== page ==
miscue_analysis

# miscue_analysis - Miscue Analysis-Oral Reading...

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Unformatted text preview: Miscue Analysis-Oral Reading) Mlscues-Ftunning Records n . I. I M. _ (From Gillet & Temple, 1990 and Routman, 1991) In oral reading, even the most ﬂuent readers will occasionally say something a bit different from the precise words on a page. Often times we are usually unaware that what we said was not precisely what was written. These divergences can hardly be called errors. While some miscues change the meaning very little, if at all, other miscues can change the authors message and interfere with comprehension. It is for this reason, that miscue analysis can be a useful tool to better understanding students' oral reading in classrooms. Analyzing miscues can help us to determine what strategies the reader is using to figure out unknown words during oral reading. Pr r B eri Anl i: It is important to know that there is no one right way to do miscue analysis. If this is a topic that interests you, you may wish to consider reading the EaﬂLQetemiQu by Marie Clay or see Invitations pp. 371 -375. For the purposes of this project, you will need to do the following: 1. Prepare a piece of text for oral reading (see basic procedures handout). 2. Keep track of the students oral reading by using the system for marking oral reading miscues below. 3. Compute an accuracy score for the miscue using the following formula: 'Count the number of total words in the passage. ‘Then divide 100 by the total number of words. This is called the miscue deduction. For example, if the passage has 158 words: 100/158 = .63 Each of the words in that passage accounts for .63 percent, or a little more than 1/2 percent, of the total. For each mmmen, .63 percent will be deducted from the score. *Next, count up the scorable miscues and multiply this number by the miscue deduction for that passage. For example, if there were 9 scorable miscues in the passage, you multiply 9 by .63 (9 x .63) which is equal to 5.67% (round it up to 6%). *Next subtract this percentage from 100% (the total for the passage) 100% - 6% = 94%. ‘Finally, determine this oral accuracy score is at the independent, instructional or frustration level. ' Independent Level: 97% or higher Instructional Level: 90-96% Frustration Level: below 90% These criteria may seem high, but remember that the context of a sentence provides a powerful word recognition aid. in sentences, words are constrained by their grammatical usage and meaning. The number of alternatives for any individual word therefore is small, and it is easierto recognize words in context than in isolation (as in word lists). 4. Analyze the oral reading miscues involving substitution, insertion or emission by answering the following questions: a. Does the miscue mean about the same as the word(s) in the text? Is the message radically altered? b. Does the miscue function syntactically in nearly the same way as the word(s) in the text? In other words, is the miscue the same kind of word (part of speech-noun, verb,adjective,etc)? c. Does the miscue look or sound much like the word(s) in the text? Are the number of syllables, general conﬁguration, or letter sounds largely preserved? d. lithe reader is a dialect speaker, does the miscue make sense within her or his dialect? e. Did the reader attempt to correct the miscue? Was the correction attempt successful? 5. Be looking for patterns. What can you say about the student's word recognition in context? Does s/he self-correct? What skills does s/he use to identify unknown words (sounding out (phonics), read to the end of the sentence and go back (meaning), ask for help, say "I don't know“)? Consider both strengths and weaknesses. ...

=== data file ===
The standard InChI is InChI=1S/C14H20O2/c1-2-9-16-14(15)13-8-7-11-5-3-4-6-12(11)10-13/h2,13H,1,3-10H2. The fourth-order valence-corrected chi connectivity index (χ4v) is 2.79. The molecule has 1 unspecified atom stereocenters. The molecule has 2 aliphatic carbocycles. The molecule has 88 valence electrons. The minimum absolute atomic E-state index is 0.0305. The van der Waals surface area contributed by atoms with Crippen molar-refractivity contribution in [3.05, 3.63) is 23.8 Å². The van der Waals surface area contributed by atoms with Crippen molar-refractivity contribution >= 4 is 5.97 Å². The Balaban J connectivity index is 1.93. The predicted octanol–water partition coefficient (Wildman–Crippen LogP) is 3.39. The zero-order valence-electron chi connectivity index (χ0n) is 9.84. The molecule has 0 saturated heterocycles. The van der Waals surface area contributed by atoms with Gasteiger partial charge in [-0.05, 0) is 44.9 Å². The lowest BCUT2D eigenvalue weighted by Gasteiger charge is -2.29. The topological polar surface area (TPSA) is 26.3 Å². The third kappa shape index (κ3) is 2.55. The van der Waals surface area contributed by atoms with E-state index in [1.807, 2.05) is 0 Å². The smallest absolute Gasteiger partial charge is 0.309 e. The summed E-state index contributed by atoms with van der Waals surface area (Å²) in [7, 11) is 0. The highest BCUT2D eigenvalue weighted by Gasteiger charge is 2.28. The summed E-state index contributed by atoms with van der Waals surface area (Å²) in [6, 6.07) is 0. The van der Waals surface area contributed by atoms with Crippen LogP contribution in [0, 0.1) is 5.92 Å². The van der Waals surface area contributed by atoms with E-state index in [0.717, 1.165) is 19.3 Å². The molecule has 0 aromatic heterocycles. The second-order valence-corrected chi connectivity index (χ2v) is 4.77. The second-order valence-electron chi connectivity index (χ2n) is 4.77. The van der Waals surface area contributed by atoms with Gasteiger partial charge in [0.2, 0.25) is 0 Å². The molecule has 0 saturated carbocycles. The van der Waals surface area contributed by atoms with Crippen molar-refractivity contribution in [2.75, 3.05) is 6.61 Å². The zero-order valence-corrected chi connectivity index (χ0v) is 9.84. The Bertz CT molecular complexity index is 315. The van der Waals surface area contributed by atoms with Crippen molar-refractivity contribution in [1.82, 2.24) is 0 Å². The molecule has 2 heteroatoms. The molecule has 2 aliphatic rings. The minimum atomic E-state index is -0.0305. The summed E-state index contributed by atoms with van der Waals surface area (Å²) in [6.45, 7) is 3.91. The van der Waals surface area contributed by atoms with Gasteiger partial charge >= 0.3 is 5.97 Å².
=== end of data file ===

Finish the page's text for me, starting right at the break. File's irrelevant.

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## This note was uploaded on 10/03/2010 for the course ENV LAW 100 taught by Professor Jkal during the Spring '09 term at UCSB.

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miscue_analysis - Miscue Analysis-Oral Reading...

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